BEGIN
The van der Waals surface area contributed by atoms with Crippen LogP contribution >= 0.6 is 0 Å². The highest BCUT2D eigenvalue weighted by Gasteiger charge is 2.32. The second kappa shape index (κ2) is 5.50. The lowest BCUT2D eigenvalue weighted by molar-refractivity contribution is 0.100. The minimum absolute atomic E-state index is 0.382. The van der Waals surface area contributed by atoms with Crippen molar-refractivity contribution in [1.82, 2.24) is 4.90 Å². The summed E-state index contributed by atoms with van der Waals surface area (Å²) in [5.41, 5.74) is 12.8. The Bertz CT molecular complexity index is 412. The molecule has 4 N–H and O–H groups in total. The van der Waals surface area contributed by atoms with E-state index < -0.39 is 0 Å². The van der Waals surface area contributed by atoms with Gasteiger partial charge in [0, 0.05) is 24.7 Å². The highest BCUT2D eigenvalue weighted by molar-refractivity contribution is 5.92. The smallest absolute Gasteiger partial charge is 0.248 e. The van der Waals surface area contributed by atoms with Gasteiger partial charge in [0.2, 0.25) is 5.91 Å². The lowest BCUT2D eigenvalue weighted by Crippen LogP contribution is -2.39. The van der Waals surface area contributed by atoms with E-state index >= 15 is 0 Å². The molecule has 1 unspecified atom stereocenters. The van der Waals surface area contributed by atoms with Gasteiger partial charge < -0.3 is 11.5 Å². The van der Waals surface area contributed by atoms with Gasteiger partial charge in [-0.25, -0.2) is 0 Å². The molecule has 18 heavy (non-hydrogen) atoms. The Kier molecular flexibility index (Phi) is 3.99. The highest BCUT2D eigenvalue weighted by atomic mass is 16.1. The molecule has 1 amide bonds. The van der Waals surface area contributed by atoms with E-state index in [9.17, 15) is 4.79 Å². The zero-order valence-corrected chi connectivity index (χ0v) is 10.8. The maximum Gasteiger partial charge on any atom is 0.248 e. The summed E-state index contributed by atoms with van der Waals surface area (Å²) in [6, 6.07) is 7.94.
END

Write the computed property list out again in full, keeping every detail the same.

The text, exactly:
The van der Waals surface area contributed by atoms with Crippen LogP contribution >= 0.6 is 0 Å². The highest BCUT2D eigenvalue weighted by Gasteiger charge is 2.32. The second kappa shape index (κ2) is 5.50. The lowest BCUT2D eigenvalue weighted by molar-refractivity contribution is 0.100. The minimum absolute atomic E-state index is 0.382. The van der Waals surface area contributed by atoms with Crippen molar-refractivity contribution in [1.82, 2.24) is 4.90 Å². The summed E-state index contributed by atoms with van der Waals surface area (Å²) in [5.41, 5.74) is 12.8. The Bertz CT molecular complexity index is 412. The molecule has 4 N–H and O–H groups in total. The van der Waals surface area contributed by atoms with E-state index < -0.39 is 0 Å². The van der Waals surface area contributed by atoms with Gasteiger partial charge in [0, 0.05) is 24.7 Å². The highest BCUT2D eigenvalue weighted by molar-refractivity contribution is 5.92. The smallest absolute Gasteiger partial charge is 0.248 e. The van der Waals surface area contributed by atoms with Gasteiger partial charge in [0.2, 0.25) is 5.91 Å². The lowest BCUT2D eigenvalue weighted by Crippen LogP contribution is -2.39. The van der Waals surface area contributed by atoms with E-state index >= 15 is 0 Å². The molecule has 1 unspecified atom stereocenters. The van der Waals surface area contributed by atoms with Gasteiger partial charge < -0.3 is 11.5 Å². The van der Waals surface area contributed by atoms with Gasteiger partial charge in [-0.25, -0.2) is 0 Å². The molecule has 18 heavy (non-hydrogen) atoms. The Kier molecular flexibility index (Phi) is 3.99. The highest BCUT2D eigenvalue weighted by atomic mass is 16.1. The molecule has 1 amide bonds. The van der Waals surface area contributed by atoms with E-state index in [9.17, 15) is 4.79 Å². The zero-order valence-corrected chi connectivity index (χ0v) is 10.8. The maximum Gasteiger partial charge on any atom is 0.248 e. The summed E-state index contributed by atoms with van der Waals surface area (Å²) in [6, 6.07) is 7.94.